5 reasons why you'll love new TV thriller Ransom

We chatted with Ransom star Luke Roberts about his leading role, hostage negotiation and what makes Ransom one of the most unique procedural shows on television...

Brand new to Universal, BT Channel 320, is the hostage negotiation drama Ransom.

Starring British actor Luke Roberts, here’s why we think it will be your new crime show fix.

1. It’s inspired by real life crisis negotiators

Ransom is created by former The X Files writer and executive producer Frank Spotnitz and David Vainola, and is inspired and based on the real life experiences of crisis negotiator Laurent Combalbert and his partner Marwan Mercy. They are considered two of the most successful negotiators in the world, and Ransom star Luke said they had immense influence on the creation of the show.


“I met Laurent who inspired my character of Eric…I had been advised that he’s a very intense guy, has a 50 yard stare, he would know you more than you know yourself, this is all nonsense, we spoke and he was very affable and charming. But of course this is part of his job as a negotiator to befriend you and gain your trust very quickly and put you at ease and he did exactly that,” Luke said.

2. It explores realistic scenarios

Each episode is based on a scenario that Laurent and Marwan have experienced, and Luke said they were on hand throughout the production to ensure the show maintained both realism and accuracy.

“All the scripts went through a Laurent and Marwan filter. They advised heavily and preapproved all of the content. They gave direct advice on negotiation tactics and how they would respond in those exact scenarios, and a lot of the scenarios on our show are inspired by actual scenarios that Laurent and (partner) have been through.”

3. It stars British export Luke Roberts

Luke Roberts is a successful British actor, who you may have seen on History’s Black Sails playing legendary yet psychopathic British Colonial sea captain Woodes Rogers or as Ser Arthur Dayne in HBO's Game of Thrones. While Luke has appeared in many major ensemble projects, this is the first drama in which he’s starred.

ransom universal

“It’s been wonderful to star in such a great show, I’ve done lots of ensemble work but never the actual lead, and of course with great power comes a lot of responsibility! So I had to learn from Toby Stephens, observing him on Black Sails, importance of conducting yourself in an affable and easy going manner, because you really do set the tone and affect the whole cast’s overall experience and dynamic. It’s really important that you keep a decent sense of humour…the cast were enormous fun and really irrelevant which kept it moving and fun and of course we would pull in taco trucks, burger trucks, coffee trucks to keep the crew happy.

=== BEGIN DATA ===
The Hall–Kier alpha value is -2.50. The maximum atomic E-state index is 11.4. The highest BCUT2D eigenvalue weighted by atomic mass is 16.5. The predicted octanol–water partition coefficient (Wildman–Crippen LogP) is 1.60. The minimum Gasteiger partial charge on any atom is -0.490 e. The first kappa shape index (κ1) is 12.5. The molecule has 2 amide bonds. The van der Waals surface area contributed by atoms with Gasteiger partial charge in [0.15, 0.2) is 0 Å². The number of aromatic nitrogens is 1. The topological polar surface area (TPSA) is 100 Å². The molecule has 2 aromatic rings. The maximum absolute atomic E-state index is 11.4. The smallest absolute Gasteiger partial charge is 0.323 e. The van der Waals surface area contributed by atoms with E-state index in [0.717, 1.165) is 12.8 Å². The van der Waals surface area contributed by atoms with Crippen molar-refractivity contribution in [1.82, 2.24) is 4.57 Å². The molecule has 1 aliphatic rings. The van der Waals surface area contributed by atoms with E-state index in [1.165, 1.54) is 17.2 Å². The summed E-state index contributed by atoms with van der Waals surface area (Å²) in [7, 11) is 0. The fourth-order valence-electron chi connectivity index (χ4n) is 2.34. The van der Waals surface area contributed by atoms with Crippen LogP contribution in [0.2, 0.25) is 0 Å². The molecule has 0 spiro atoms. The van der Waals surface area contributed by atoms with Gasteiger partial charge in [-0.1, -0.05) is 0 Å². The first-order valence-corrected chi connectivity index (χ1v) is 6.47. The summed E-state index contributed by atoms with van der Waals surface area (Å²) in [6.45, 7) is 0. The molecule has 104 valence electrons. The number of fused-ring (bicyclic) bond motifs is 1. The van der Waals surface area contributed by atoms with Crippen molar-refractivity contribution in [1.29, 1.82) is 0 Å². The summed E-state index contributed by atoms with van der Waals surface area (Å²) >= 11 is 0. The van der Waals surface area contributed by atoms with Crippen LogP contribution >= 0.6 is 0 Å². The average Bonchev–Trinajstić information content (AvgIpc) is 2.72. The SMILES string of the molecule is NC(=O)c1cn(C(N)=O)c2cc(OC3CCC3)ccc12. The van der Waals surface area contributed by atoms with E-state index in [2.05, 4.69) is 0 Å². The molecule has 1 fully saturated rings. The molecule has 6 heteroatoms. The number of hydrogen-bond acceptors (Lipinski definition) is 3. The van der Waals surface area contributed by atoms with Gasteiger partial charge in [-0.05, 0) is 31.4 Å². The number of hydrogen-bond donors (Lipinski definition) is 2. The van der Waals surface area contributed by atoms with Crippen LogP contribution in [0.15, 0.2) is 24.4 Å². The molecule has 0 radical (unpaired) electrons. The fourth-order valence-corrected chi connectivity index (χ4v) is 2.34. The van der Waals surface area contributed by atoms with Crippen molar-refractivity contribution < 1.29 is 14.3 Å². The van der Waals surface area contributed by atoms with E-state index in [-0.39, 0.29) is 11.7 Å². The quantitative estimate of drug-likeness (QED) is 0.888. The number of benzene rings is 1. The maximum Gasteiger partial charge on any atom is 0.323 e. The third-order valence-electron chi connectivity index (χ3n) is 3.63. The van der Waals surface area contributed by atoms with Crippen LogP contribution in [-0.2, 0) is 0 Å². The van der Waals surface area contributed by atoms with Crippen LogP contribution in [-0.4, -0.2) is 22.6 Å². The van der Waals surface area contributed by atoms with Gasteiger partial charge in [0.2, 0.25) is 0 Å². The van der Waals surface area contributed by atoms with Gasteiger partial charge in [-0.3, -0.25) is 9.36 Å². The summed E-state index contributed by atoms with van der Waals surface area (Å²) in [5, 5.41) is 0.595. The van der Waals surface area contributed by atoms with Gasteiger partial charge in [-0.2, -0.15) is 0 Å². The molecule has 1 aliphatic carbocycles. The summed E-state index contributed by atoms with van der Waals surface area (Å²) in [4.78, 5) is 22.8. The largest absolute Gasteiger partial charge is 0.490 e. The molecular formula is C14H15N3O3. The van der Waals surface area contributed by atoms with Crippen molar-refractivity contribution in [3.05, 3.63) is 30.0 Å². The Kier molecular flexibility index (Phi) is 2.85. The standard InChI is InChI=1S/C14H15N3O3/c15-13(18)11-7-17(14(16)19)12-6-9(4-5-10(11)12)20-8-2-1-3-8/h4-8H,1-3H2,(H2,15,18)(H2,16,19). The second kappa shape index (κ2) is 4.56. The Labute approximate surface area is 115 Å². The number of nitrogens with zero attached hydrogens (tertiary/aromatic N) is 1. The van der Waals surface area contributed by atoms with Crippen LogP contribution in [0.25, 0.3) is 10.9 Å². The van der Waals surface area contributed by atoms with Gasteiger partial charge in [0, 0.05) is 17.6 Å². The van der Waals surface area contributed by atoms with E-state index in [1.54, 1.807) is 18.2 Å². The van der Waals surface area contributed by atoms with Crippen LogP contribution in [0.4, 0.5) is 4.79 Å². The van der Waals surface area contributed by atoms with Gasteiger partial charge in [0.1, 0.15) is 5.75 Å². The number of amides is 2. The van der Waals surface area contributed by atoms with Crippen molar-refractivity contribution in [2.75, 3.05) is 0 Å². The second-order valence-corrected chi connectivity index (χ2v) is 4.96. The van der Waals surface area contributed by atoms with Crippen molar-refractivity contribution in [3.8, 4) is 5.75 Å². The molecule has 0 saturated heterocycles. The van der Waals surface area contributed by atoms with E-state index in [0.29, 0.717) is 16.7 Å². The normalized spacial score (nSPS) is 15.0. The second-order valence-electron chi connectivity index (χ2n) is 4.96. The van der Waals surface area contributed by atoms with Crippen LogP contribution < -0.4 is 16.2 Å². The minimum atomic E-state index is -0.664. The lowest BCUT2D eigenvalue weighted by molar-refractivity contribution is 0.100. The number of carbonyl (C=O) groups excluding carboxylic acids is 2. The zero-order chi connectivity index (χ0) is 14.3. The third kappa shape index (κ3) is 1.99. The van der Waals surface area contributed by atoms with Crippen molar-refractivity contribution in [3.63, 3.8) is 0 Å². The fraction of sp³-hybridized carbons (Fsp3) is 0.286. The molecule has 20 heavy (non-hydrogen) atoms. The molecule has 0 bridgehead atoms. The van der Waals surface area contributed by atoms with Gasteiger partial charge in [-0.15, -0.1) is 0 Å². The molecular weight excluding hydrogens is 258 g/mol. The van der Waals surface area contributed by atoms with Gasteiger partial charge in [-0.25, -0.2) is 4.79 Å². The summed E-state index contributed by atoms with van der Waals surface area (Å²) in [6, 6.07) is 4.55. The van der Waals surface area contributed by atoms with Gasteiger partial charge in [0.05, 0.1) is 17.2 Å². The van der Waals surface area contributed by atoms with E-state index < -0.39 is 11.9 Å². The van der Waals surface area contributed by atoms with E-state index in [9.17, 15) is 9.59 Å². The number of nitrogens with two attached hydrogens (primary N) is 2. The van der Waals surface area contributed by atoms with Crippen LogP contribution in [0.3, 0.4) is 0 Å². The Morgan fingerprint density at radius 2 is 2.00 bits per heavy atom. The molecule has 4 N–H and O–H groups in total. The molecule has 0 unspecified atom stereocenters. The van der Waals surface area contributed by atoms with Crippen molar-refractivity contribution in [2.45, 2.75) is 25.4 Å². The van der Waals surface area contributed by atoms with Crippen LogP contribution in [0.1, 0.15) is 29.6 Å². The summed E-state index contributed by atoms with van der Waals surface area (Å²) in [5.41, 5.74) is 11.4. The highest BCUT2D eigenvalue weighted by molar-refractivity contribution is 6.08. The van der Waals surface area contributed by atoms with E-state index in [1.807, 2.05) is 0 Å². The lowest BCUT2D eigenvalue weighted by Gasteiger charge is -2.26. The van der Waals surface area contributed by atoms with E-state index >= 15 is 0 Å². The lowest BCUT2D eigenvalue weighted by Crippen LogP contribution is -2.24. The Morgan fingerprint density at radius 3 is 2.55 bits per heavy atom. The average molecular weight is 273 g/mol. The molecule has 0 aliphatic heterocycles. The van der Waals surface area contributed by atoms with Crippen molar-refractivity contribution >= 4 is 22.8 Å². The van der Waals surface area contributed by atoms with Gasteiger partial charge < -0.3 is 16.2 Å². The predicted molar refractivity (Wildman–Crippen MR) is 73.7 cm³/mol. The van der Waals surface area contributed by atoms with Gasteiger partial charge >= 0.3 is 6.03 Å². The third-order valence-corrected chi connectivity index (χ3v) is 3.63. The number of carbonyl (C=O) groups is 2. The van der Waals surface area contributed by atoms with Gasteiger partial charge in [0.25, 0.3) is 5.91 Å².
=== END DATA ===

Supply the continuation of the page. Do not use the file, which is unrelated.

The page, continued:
The major challenge for me was also to go from playing an 18th century British Colonial Governor with psychopathic tendencies to playing a very cool, calm, collected American character, so that was a challenge to do this shift but it was really good and fun.”

4. It promotes non-violence

Luke said unlike many other procedural dramas where violence and particularly guns play a major part, Ransom takes the unusual yet commendable route of promoting non-violence.

Luke’s character Eric believes that negotiations are most successful when there isn’t a physical threat and that this is also based on Laurent and Marwan’s approach.

"I think it is about averting violence, there are usually a lot of guns in procedural dramas, where as our show is all about suspense, tension and problem solving, I think it really works…Eric’s goal is ultimately to bring around a peaceful outcome and this is a key element of the show that they operate a strict non gun policy and try to always avoid any kind of violence.”


5. It is both nostalgic and unique

Luke said there are elements of classic procedural shows such as CSI, NCIS and Law & Order in Ransom, which provides a bit of nostalgia and fills the gap these incredibly popular shows have left in current television. However, Ransom still manages to maintain a highly unique angle and theme.

“It’s quite unique paradoxically it’s quite an old fashioned formula, not many people are making procedural dramas anymore, So we can fill that vacuum that’s there at the moment, but what I think it also quite nice is that there haven’t been that many shows about negotiators which makes it quite unique.”

Ransom starts on Monday 5th June at 9pm, BT Channel 320. 

Watch Universal Channel on BT TV 320/385 HD and BT TV Catch-Up.

New to BT? Learn more about BT TV packages >

Photo credit: Universal Channel.

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